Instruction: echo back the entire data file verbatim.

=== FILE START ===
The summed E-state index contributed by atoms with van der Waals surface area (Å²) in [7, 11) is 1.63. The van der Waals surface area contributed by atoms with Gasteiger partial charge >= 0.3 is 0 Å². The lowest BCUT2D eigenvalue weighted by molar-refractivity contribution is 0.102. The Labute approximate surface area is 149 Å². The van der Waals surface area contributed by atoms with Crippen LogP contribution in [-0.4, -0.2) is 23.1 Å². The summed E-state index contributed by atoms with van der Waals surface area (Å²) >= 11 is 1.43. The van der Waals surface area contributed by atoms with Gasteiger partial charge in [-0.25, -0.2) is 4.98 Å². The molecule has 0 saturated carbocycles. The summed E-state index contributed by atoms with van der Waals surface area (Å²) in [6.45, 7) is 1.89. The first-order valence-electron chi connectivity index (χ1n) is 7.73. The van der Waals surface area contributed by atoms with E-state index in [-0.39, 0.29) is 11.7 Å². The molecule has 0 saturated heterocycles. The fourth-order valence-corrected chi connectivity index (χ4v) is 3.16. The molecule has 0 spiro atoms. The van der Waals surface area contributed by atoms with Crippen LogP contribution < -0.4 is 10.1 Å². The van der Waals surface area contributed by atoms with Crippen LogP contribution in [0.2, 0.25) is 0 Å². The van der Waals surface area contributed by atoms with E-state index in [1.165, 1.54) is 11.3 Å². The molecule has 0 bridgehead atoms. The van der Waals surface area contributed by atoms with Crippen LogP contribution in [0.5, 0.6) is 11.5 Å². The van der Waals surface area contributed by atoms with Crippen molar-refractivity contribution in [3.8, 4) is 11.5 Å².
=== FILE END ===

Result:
The summed E-state index contributed by atoms with van der Waals surface area (Å²) in [7, 11) is 1.63. The van der Waals surface area contributed by atoms with Gasteiger partial charge >= 0.3 is 0 Å². The lowest BCUT2D eigenvalue weighted by molar-refractivity contribution is 0.102. The Labute approximate surface area is 149 Å². The van der Waals surface area contributed by atoms with Crippen LogP contribution in [-0.4, -0.2) is 23.1 Å². The summed E-state index contributed by atoms with van der Waals surface area (Å²) >= 11 is 1.43. The van der Waals surface area contributed by atoms with Gasteiger partial charge in [-0.25, -0.2) is 4.98 Å². The molecule has 0 saturated carbocycles. The summed E-state index contributed by atoms with van der Waals surface area (Å²) in [6.45, 7) is 1.89. The first-order valence-electron chi connectivity index (χ1n) is 7.73. The van der Waals surface area contributed by atoms with E-state index in [-0.39, 0.29) is 11.7 Å². The molecule has 0 saturated heterocycles. The fourth-order valence-corrected chi connectivity index (χ4v) is 3.16. The molecule has 0 spiro atoms. The van der Waals surface area contributed by atoms with Crippen LogP contribution < -0.4 is 10.1 Å². The van der Waals surface area contributed by atoms with Crippen LogP contribution in [0.2, 0.25) is 0 Å². The van der Waals surface area contributed by atoms with E-state index in [1.165, 1.54) is 11.3 Å². The molecule has 0 bridgehead atoms. The van der Waals surface area contributed by atoms with Crippen LogP contribution in [0.5, 0.6) is 11.5 Å². The van der Waals surface area contributed by atoms with Crippen molar-refractivity contribution in [3.8, 4) is 11.5 Å².